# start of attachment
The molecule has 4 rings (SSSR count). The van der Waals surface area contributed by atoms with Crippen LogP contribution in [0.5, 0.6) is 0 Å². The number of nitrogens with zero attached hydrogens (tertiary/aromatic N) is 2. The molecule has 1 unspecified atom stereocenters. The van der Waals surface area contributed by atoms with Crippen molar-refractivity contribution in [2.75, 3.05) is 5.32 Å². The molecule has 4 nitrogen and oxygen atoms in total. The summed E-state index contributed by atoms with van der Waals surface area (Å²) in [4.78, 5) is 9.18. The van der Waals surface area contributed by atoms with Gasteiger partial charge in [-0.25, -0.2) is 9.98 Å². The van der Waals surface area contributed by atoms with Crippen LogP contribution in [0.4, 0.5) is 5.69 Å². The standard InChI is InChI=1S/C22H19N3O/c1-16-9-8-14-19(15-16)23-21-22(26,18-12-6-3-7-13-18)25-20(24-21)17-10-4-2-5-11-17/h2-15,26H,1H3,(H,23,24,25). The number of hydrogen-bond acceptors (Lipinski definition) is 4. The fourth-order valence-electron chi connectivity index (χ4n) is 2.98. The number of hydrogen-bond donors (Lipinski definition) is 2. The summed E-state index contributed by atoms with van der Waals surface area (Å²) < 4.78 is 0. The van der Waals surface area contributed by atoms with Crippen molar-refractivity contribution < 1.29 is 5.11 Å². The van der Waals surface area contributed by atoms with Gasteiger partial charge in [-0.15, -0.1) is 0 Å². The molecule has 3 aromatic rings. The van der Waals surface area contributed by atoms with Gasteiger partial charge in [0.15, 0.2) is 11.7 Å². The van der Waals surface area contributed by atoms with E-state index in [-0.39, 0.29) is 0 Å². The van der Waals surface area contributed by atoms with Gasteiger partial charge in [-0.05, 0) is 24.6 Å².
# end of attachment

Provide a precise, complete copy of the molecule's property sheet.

The molecule has 4 rings (SSSR count). The van der Waals surface area contributed by atoms with Crippen LogP contribution in [0.5, 0.6) is 0 Å². The number of nitrogens with zero attached hydrogens (tertiary/aromatic N) is 2. The molecule has 1 unspecified atom stereocenters. The van der Waals surface area contributed by atoms with Crippen molar-refractivity contribution in [2.75, 3.05) is 5.32 Å². The molecule has 4 nitrogen and oxygen atoms in total. The summed E-state index contributed by atoms with van der Waals surface area (Å²) in [4.78, 5) is 9.18. The van der Waals surface area contributed by atoms with Gasteiger partial charge in [-0.25, -0.2) is 9.98 Å². The van der Waals surface area contributed by atoms with Crippen LogP contribution in [0.4, 0.5) is 5.69 Å². The standard InChI is InChI=1S/C22H19N3O/c1-16-9-8-14-19(15-16)23-21-22(26,18-12-6-3-7-13-18)25-20(24-21)17-10-4-2-5-11-17/h2-15,26H,1H3,(H,23,24,25). The number of hydrogen-bond acceptors (Lipinski definition) is 4. The fourth-order valence-electron chi connectivity index (χ4n) is 2.98. The number of hydrogen-bond donors (Lipinski definition) is 2. The summed E-state index contributed by atoms with van der Waals surface area (Å²) < 4.78 is 0. The van der Waals surface area contributed by atoms with Crippen molar-refractivity contribution < 1.29 is 5.11 Å². The van der Waals surface area contributed by atoms with Gasteiger partial charge in [-0.15, -0.1) is 0 Å². The molecule has 3 aromatic rings. The van der Waals surface area contributed by atoms with Gasteiger partial charge in [0.15, 0.2) is 11.7 Å². The van der Waals surface area contributed by atoms with E-state index in [-0.39, 0.29) is 0 Å². The van der Waals surface area contributed by atoms with Gasteiger partial charge in [-0.05, 0) is 24.6 Å².